Organic farming is largely about feeding the soil rather than feeding the plants- if you have healthy soil, the healthy (and delicious) plants will follow. Well what is ‘healthy’ soil? Its a combination of good soil composition, texture, moisture, fertility, and soil life. You may have heard of good quality soils referred to as ‘loam’; that’s the sweet spot of soil composition where you have roughly 40% sand, 40% silt, and 20% clay. We certainly have some lovely silty loams that we farm, and its very important to us that we protect the wonderful treasure that is our soil. We do that by selecting implements for tiling our fields that don’t excessively compact OR entirely break apart the texture of the soil. As such, we are the proud owners of two Italian-made spading implements that we use to do the vast majority of our ’tilling’ with. Its a piece of machinery that emulates the same action and effect as ‘double-digging’ (which is the gold standard for highly motivated gardeners). The spader is in most cases a much preferable implement for tillage than the rototiller. With its circular digging motion moving at a slower rate, it preserves more structure of the soil and allows for microbial organisms to recover faster. A rototiller spins at such a high rate with blades that literally pulverize the soil. Not only does this method make the recovery time for our little soil buddies (the microbes) much longer, but if done on a breezy day, you will see your precious topsoil blow away. The rototiller does have significant strengths of its own. It is a little faster than spading, and it can break down big clods of clay in your soil. However, the “stabbing” that the spader does as it enters the earth breaks up any sort of hard pan that would prevent deep root growth and water penetration. Whereas a rotating tine of the rototiller will compact the deeper soil and create a hard pan. Here at SIO we use our spader as much as possible to steward the land as best we can, but we keep our tiller around for a secondary tillage in our fields with higher clay content.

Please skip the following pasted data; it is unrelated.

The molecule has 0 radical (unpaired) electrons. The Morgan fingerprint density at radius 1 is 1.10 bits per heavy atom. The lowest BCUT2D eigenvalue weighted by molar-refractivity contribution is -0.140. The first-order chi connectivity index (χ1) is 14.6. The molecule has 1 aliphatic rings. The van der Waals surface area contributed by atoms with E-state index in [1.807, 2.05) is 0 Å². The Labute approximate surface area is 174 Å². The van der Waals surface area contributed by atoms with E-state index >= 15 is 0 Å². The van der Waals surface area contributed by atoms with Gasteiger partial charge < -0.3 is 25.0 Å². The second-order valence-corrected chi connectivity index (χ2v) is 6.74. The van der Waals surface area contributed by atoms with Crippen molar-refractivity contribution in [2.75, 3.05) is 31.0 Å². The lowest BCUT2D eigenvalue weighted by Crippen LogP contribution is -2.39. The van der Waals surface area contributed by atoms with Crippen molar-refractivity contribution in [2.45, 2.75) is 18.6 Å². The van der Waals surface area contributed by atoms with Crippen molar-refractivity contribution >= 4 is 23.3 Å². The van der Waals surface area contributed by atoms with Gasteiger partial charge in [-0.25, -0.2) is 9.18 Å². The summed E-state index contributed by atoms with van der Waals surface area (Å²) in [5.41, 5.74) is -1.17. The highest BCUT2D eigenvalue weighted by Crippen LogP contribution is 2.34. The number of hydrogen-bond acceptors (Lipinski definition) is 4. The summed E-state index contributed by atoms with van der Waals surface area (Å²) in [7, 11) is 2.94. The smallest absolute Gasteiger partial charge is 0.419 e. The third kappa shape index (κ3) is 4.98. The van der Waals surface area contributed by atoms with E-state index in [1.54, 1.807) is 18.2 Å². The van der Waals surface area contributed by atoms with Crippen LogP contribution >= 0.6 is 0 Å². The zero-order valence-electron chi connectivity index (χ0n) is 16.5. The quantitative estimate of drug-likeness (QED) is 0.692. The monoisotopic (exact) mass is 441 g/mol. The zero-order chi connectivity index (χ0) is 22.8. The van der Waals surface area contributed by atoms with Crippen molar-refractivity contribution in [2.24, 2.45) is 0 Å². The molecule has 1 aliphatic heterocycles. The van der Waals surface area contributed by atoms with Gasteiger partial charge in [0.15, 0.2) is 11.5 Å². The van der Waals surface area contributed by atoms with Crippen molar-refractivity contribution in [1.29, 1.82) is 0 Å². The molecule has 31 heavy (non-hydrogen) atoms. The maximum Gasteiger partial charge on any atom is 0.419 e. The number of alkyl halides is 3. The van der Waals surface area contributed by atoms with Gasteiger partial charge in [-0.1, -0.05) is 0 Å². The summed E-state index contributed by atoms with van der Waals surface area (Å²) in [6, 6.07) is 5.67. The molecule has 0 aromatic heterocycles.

Since we don’t rely on sprays and quick-release fertilizers to feed our crops, we are counting on the soil itself to feed the plants as well as protect them from pests and diseases. This is also a large motivation for our specialized tilling equipment- in healthy soils, the microbes and fungi actually help to feed the plants with their extended networks. A plant’s roots only reach so far, so they strike up a symbiotic relationship with the soil microbes and fungi where the plant provides space to live in and around its roots plus sugars to eat in exchange for a little help obtaining water and nutrients that are beyond its reach. Since the little microbes and fungi have an awesome food and housing arrangement with the plant, they are also invested in protecting the plant- so they help to fend off pests and diseases! This wonderful set of relationships is also why we farm Organically- to protect and nurture this process now and into the future. We try and drive our equipment over the soil as little as possible and till as little as possible to preserve the delicate and intricate structure within the soil- its a living thing! We’ll go into other techniques that play a role in this process next week, like cover cropping and crop rotations.
Lastly, we have been excited to be working with the folks from HB-101- a Japanese company that has created a liquid extract from cedar, pine, cypress, and plantain to help vitalize plants. They have been coming out to the farm each week since the beginning of the season to apply HB-101 to a selected section of Shimonitas and our storage onions. We could see a very pronounced difference in the vigor and health of the transplants that were enjoying weekly applications of the HB-101 over those that were getting none. We are also excited to try more of this product into the future- especially in the greenhouse.